Aquacultural Development: Social Dimensions of an Emerging Industry

Aquacultural Development: Social Dimensions of an Emerging Industry

Aquacultural Development: Social Dimensions of an Emerging Industry

Aquacultural Development: Social Dimensions of an Emerging Industry

Synopsis

In this volume, an international group of contributors explores the newly emerging aquaculture industry. Focusing on the social and environmental dimensions of aquacultural development in both industrialized and nonindustrialized nations, they examine issues of social equity, user-group conflict, environmental impacts of production, and the mediating role of the state. They also discuss aquaculture's role in development activity- especially in sustainable development, where it can enhance community viability, coherence, and solidarity. Asserting the need for careful planning and recognizing impending political and moral choices, the contributors assess the decision-making process for public authorities and development agencies and consider the social consequences of these decisions. Policymakers responsible for promoting and managing this growing industry will find this volume invaluable as they begin to research and design appropriate institutional structures. In addition, scholars interested in the overall adoption and diffusion of new technologies will find here a rich source of information about a system that shares attributes with but also differs significantly from agricultural and fisheries production systems.

Excerpt

Conner Bailey, Svein Jentoft and Peter Sinclair

Aquaculture represents the most important source of growth in fish supply for human consumption. the potential of aquaculture for commercial and nutritional purposes is now receiving greater attention because marine fish resources in most parts of the world are heavily exploited and seem to offer limited capacity for increased harvests (McGoodwin 1990).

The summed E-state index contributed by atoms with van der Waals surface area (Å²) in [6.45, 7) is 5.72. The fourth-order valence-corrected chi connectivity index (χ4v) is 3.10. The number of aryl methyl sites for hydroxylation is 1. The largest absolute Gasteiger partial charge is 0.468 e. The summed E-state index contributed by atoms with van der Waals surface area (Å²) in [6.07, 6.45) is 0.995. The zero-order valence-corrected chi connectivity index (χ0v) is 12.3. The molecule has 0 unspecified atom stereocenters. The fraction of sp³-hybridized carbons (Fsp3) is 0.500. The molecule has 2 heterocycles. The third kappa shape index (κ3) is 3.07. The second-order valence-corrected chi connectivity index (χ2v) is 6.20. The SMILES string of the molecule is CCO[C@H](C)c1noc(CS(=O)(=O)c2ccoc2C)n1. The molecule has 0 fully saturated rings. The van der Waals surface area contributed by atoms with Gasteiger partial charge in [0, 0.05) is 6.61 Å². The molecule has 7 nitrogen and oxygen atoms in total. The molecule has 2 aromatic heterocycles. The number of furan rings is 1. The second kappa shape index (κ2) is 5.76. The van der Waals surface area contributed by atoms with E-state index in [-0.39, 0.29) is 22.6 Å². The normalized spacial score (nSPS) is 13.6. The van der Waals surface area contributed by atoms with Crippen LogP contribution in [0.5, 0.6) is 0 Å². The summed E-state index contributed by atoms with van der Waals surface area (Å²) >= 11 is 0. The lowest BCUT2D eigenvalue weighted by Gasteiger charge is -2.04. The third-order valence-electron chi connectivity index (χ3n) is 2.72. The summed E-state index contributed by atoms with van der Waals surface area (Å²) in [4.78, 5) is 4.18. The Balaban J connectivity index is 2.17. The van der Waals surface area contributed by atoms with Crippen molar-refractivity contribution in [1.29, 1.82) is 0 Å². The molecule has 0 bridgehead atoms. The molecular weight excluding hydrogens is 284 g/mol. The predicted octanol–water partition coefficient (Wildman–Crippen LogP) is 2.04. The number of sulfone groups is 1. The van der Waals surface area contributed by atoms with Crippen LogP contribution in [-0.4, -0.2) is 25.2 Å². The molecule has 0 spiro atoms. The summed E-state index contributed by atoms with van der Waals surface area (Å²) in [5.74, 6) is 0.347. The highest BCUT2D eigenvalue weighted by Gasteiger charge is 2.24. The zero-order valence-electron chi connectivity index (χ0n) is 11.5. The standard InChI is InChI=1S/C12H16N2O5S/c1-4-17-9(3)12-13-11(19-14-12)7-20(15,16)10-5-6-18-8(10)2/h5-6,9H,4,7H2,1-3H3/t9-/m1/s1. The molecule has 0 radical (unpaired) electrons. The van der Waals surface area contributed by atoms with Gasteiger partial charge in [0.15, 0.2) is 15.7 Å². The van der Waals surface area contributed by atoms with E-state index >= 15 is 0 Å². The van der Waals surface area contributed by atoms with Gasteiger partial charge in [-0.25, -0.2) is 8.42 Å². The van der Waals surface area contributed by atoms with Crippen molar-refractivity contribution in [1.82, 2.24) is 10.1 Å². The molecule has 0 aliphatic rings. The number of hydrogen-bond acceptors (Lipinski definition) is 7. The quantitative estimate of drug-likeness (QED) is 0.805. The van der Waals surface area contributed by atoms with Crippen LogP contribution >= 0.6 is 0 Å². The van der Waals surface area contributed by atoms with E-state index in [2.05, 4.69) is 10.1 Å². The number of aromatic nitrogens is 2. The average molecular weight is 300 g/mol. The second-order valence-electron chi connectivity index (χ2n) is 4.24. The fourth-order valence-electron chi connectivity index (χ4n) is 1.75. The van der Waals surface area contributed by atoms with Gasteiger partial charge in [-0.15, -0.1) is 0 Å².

For fishers and communities that depend on marine fisheries resources, the sea offers increasingly limited options for economic growth. Resource limitations also mean that marine stocks cannot be relied upon to meet the nutritional needs of an expanding human population for high-quality and affordable animal protein. the potential of aquaculture to meet nutritional needs and provide employment and income opportunities for producers has attracted significant attention from researchers and policy makers in both industrialized and non-industrialized nations.

Practiced for centuries in China and elsewhere in Asia, aquaculture is spreading rapidly throughout the world in both tropical and temperate zones. the recent expansion of aquacultural production has been made possible by scientific breakthroughs in fish nutrition, hatchery management, and improved understanding of fish genetics and aquatic ecology. Consumer demand in relatively wealthy industrialized nations for salmon and shrimp has provided a strong incentive for expanded production of . . .

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